OPINION: Questions I would ask Gov. Cooper if allowed

Roy cooper
Roy Cooper at a press conference in May Photo credit Getty Images

Early on during the pandemic crisis, North Carolina Governor Roy Cooper had press conferences nearly every day, and a minimum of three a week. Since then, they have dwindled to just once per week when Cooper would look into a camera and give the state’s latest updates and take questions from reporters, though many times not actually answering them.

The workings of these press conferences, since in-person isn’t allowed, means that each reporter calls a specific number with an individualized code to enter the queue to ask a question. The people fielding the calls can see by names of all those participating.

N.C. remains one of the last states to do it this way. Even New York, which has been the hardest hit state by far, which has done in-person press conferences.

However, things started to become apparent early on in the process that either at the direction of Gov. Cooper himself or by his staff of their own volition, reporters were handpicked to be allowed to ask questions.

And the same names were routinely called upon day after day.

It became a running joke with members of the media that Gov.Cooper’s press conferences weren’t officially underway until Andrea Blanford of ABC 11 in Raleigh, and Michael Hyland of CBS 17 in Raleigh, each got their questions heard. Those two led the way by far in being called upon to ask a question.

As a result, that meant reporters other than myself weren’t allowed to ask a question. Nick Ochsner of WBTV, as well as reporters from the Carolina Journal and North State Journal, were excluded daily from participating.

The last time I was allowed to ask Gov. Cooper a question was in March, during the early days of the shutdown. In full disclosure, I haven’t attempted to call in to the press conference since mid-August, because I’m splitting time covering the Panthers for WBT and WFNZ. Even so, I went five straight months without being allowed to ask a question.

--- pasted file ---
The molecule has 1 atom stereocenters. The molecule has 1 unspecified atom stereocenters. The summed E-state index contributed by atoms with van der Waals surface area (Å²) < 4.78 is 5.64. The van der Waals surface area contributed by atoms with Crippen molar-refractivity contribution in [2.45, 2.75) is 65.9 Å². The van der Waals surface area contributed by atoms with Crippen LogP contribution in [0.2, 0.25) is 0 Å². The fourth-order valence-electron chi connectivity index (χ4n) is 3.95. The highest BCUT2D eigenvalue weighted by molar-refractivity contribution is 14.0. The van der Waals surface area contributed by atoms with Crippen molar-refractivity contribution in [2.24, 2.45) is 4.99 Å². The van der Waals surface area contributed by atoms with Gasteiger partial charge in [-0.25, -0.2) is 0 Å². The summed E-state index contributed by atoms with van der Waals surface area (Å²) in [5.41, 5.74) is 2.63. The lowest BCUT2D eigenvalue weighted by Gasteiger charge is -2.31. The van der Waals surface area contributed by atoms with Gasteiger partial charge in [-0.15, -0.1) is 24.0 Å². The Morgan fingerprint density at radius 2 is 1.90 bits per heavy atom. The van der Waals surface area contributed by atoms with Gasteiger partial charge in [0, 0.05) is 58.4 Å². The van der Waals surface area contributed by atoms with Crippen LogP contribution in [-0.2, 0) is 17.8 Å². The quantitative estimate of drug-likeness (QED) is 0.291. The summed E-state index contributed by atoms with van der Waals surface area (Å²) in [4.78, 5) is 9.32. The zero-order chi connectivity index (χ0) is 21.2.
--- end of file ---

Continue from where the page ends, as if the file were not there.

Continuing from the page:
I reached out to members of Gov. Cooper’s staff, as did at least one other reporter. When contacted, each said they weren’t playing favorites and that a lot of reporters call in to ask questions and that they can’t get to each of us.

But, they couldn’t explain how or why Blanford and Hyland were called upon nearly every single day.

This made me believe Gov. Cooper’s staff was not being truthful.

The operation of the press conferences has not changed despite complaints from me and other outlets. One media outlet complained to state Heath Secretary Dr. Mandy Cohen by saying on Twitter, “What up NC DHHS? We’ve gone 4 days without being called on,” to which I replied, “Try three months of not getting called on.”

That outlet was called on a few days later.

I often get asked what questions I would ask Gov. Cooper if I had been allowed. There were different questions that were relevant to the phases and times. Some still should be asked, while others were only applicable during those moments.

With that said, in no particular order, here are some of the questions that I would have liked answered over the course of the last seven months since so many residents of N.C. have been impacted by Gov. Cooper’s decisions, and I’m not aware of them being asked by other media outlets:

Q: You mention “data and science” daily as being the guidance for your decisions. Since I assume you are in constant, if not daily, contact with those responsible for cultivating the data and displaying the results of science, will you please list by specific name of each person and where they work that is providing you with your information?

Q: Do other states use the same individuals that N.C. is using to get their information, or are these people strictly unique to N.C.?

Q: What is different about N.C. that nursing homes here have been hit harder with deaths than nearly every state in the country? Why specifically has that happened in N.C.?

Q: Why were nursing homes left up to their own devices to until August to find PPE, and responsible for finding ways to test their residents when they were the most vulnerable and accounted for two-thirds of the state’s fatalities?

Q: How much of an impact did the lobbyist group North Carolina Craft Brewery Guild have in making your decision to allow them to open, but at the same time keep bars closed?

Q: Why has your office been reactionary and followed the lead of other states, including being weeks behind S.C. in imposing an 11 p.m. last call with alcohol?

Q: If New York, New Jersey and California had not opened gyms, would they still be closed in N.C?

Q: Did you feel pressure to open gyms as we were the last state in the country to allow them to operate?

Q: Many of your orders contradict themselves. Which guidelines should residents follow when that occurs?

Again, these are some of the questions that need to be asked and should’ve been asked.

It’s doubtful all would have been responded to with a straight answer, but that’s why the follow-up question is so important and should be asked again, with emphasis on saying that he didn’t answer it the first time, and that an answer would be appreciated.

Although, it’s unlikely I’ll be the one able to do that.

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Featured Image Photo Credit: Ethan Hyman/Raleigh News & Observer/Tribune News Service via Getty Images